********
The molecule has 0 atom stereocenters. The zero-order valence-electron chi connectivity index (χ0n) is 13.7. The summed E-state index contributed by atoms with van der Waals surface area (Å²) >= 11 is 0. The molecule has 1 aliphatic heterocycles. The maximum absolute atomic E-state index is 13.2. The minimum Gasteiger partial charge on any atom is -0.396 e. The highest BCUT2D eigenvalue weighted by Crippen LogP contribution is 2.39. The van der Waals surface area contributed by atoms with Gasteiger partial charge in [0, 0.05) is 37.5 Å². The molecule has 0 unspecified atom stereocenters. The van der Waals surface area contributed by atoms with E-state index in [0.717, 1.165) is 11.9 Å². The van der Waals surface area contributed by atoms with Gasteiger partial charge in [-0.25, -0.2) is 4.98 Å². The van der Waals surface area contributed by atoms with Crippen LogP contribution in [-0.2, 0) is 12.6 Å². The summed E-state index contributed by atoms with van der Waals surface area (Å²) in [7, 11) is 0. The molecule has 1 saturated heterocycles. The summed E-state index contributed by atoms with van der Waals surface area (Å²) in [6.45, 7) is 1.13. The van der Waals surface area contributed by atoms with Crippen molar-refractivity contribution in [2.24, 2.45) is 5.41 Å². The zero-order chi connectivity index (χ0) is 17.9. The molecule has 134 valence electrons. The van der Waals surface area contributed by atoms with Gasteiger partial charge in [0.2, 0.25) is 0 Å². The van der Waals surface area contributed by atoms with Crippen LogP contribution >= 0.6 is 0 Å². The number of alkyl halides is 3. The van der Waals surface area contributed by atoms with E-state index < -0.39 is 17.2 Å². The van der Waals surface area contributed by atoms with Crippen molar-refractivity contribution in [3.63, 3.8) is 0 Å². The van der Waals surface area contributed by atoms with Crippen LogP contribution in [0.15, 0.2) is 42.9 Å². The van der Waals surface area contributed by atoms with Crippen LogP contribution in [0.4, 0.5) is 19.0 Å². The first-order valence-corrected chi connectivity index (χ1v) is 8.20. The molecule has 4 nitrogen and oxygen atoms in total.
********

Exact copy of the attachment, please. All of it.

The molecule has 0 atom stereocenters. The zero-order valence-electron chi connectivity index (χ0n) is 13.7. The summed E-state index contributed by atoms with van der Waals surface area (Å²) >= 11 is 0. The molecule has 1 aliphatic heterocycles. The maximum absolute atomic E-state index is 13.2. The minimum Gasteiger partial charge on any atom is -0.396 e. The highest BCUT2D eigenvalue weighted by Crippen LogP contribution is 2.39. The van der Waals surface area contributed by atoms with Gasteiger partial charge in [0, 0.05) is 37.5 Å². The molecule has 0 unspecified atom stereocenters. The van der Waals surface area contributed by atoms with E-state index in [0.717, 1.165) is 11.9 Å². The van der Waals surface area contributed by atoms with Gasteiger partial charge in [-0.25, -0.2) is 4.98 Å². The van der Waals surface area contributed by atoms with Crippen LogP contribution in [-0.2, 0) is 12.6 Å². The summed E-state index contributed by atoms with van der Waals surface area (Å²) in [7, 11) is 0. The molecule has 1 saturated heterocycles. The summed E-state index contributed by atoms with van der Waals surface area (Å²) in [6.45, 7) is 1.13. The van der Waals surface area contributed by atoms with Crippen molar-refractivity contribution in [2.24, 2.45) is 5.41 Å². The zero-order chi connectivity index (χ0) is 17.9. The molecule has 134 valence electrons. The van der Waals surface area contributed by atoms with Gasteiger partial charge in [0.2, 0.25) is 0 Å². The van der Waals surface area contributed by atoms with Crippen LogP contribution >= 0.6 is 0 Å². The number of alkyl halides is 3. The van der Waals surface area contributed by atoms with E-state index < -0.39 is 17.2 Å². The van der Waals surface area contributed by atoms with Crippen molar-refractivity contribution in [3.63, 3.8) is 0 Å². The van der Waals surface area contributed by atoms with Crippen LogP contribution in [0.15, 0.2) is 42.9 Å². The van der Waals surface area contributed by atoms with Crippen LogP contribution in [0.4, 0.5) is 19.0 Å². The first-order valence-corrected chi connectivity index (χ1v) is 8.20. The molecule has 4 nitrogen and oxygen atoms in total.